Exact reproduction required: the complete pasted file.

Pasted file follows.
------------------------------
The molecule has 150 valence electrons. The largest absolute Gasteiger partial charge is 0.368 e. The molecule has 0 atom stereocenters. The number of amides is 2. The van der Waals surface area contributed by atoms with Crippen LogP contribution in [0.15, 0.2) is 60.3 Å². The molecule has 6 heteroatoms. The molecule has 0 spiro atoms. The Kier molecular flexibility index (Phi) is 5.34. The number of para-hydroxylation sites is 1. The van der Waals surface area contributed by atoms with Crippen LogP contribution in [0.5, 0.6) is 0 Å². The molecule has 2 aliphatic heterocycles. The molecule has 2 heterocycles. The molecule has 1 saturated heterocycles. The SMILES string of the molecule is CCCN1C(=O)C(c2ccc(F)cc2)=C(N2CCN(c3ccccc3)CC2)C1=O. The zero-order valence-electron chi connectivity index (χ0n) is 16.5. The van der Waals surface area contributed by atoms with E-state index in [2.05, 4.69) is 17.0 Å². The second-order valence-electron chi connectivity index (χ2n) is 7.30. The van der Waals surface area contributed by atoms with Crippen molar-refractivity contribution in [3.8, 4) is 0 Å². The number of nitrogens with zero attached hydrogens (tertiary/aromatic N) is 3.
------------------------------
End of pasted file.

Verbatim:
The molecule has 150 valence electrons. The largest absolute Gasteiger partial charge is 0.368 e. The molecule has 0 atom stereocenters. The number of amides is 2. The van der Waals surface area contributed by atoms with Crippen LogP contribution in [0.15, 0.2) is 60.3 Å². The molecule has 6 heteroatoms. The molecule has 0 spiro atoms. The Kier molecular flexibility index (Phi) is 5.34. The number of para-hydroxylation sites is 1. The van der Waals surface area contributed by atoms with Crippen LogP contribution in [0.5, 0.6) is 0 Å². The molecule has 2 aliphatic heterocycles. The molecule has 2 heterocycles. The molecule has 1 saturated heterocycles. The SMILES string of the molecule is CCCN1C(=O)C(c2ccc(F)cc2)=C(N2CCN(c3ccccc3)CC2)C1=O. The zero-order valence-electron chi connectivity index (χ0n) is 16.5. The van der Waals surface area contributed by atoms with E-state index in [2.05, 4.69) is 17.0 Å². The second-order valence-electron chi connectivity index (χ2n) is 7.30. The van der Waals surface area contributed by atoms with Crippen molar-refractivity contribution in [3.8, 4) is 0 Å². The number of nitrogens with zero attached hydrogens (tertiary/aromatic N) is 3.